> 3. "The PKI also needs to hold network wide parameters."
I meant network parameters that cannot otherwise be detected such
as the Poisson mix strategy lambda parameter that all clients must
use with selecting their route hop delays.
> - Why is this necessary, why can't each mix node detect this by itself? If they rely on a "PKI" for these parameters, doesn't the "PKI" hold some position of power over the network?
The PKI is the root of all authority in the network... it can decide
which mixes belong and what certain network parameters are set
to. This is also why making the PKI/Directory Authority into a
decentralized system is a good idea.
> - How do these parameters relate to the exponential/poisson RV parameters mentioned in the Loopix paper? Do those parameters also need to be uniform across all mix nodes? I suppose not, since it is supposed to defend against malicious mix nodes, but perhaps "most honest nodes" need to agree on the same parameters. In any case, I don't see the point being explained in great detail. (Again, this on a quick reading; I might have missed something.)
> Those are the specific questions. Apart from that, it would be good if you could summarise the differences between your design and Loopix plus some motivation on why. (Because people like me naturally ask "why not just do Loopix".)
We are essentially doing the Loopix design here. Ania, the primary
author of the Loopix paper spent 3.5 months with us in our
design team working on these specifications. We are adding to it's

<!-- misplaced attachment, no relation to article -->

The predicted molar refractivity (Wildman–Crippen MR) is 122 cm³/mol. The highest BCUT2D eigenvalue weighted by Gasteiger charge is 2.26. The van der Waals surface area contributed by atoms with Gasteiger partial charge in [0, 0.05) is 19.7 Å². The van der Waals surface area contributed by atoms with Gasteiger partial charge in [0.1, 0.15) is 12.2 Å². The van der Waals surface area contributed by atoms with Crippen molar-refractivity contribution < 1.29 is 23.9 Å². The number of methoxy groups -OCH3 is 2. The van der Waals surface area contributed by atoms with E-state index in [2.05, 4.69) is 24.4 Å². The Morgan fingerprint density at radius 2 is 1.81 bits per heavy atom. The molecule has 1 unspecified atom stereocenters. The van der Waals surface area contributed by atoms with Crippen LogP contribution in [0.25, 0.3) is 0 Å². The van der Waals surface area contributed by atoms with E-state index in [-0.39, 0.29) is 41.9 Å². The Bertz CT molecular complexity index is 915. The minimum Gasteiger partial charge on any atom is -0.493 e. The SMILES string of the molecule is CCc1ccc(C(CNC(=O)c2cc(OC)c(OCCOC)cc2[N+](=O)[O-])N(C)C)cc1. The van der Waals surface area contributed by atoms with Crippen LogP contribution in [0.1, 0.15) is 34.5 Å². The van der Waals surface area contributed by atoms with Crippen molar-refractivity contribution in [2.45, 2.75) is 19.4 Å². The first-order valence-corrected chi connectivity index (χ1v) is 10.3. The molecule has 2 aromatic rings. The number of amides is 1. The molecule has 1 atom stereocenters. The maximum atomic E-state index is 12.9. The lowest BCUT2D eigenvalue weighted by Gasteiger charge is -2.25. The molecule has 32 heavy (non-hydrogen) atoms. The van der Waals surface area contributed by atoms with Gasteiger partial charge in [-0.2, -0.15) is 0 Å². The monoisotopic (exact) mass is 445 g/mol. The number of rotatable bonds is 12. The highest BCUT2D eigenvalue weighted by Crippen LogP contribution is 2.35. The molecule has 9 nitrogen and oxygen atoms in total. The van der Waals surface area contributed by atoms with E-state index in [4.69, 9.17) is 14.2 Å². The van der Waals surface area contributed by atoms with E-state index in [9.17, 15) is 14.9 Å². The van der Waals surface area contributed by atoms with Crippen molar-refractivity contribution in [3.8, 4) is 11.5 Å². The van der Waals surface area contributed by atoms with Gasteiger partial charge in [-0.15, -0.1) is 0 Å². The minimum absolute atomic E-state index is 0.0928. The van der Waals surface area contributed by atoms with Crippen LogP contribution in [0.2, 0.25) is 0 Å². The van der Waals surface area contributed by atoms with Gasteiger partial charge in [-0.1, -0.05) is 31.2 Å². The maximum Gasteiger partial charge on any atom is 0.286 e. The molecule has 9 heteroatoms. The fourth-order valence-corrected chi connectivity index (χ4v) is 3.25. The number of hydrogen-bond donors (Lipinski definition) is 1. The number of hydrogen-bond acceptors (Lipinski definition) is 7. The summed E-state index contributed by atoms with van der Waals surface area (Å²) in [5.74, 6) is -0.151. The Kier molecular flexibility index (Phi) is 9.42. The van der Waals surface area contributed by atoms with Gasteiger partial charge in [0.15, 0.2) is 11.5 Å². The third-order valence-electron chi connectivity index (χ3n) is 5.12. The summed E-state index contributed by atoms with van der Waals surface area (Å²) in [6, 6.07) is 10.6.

design: reliability via Stop and Wait ARQ.
Also... we didn't get around to specifying decoy traffic and we intend
to do this later.
> I gather that you do already talk about this elsewhere, it just would be nice to have it collected together in a separate document. For example the Loopix paper has a Section 6 "Related Work" and a Table 2 that summarises this - it was very nice to read that, especially for me who hasn't looked at this topic for a significant time.
> In particular, it would be good if you could talk a bit about how your differences, affect Loopix's original security properties. I think Section 2.3 "Security Goals" is quite a nice summary of what it's trying to achieve. If you could confirm that is indeed what your system is also aiming for, together with any other security properties it doesn't mention, it would be much easier to evaluate.
Well... Stop and Wait ARQ is vulnerable to active confirmation
attacks... like say an attacker causes the ACK packet to get
dropped. In this case the sender would retransmit. However we intend
to specify decoy traffic at some point in the future which should
mitigate this kind of confirmation. Perhaps it would be less
reassuring had we decided to use Go Back N ARQ or Select Repeat ARQ
where missing ACKs cause more packets to be retransmitted.
Yes, in summary our mixnet will have all the same security goals as
Loopix but will not practically achieve most of them until the decoy
traffic is specified.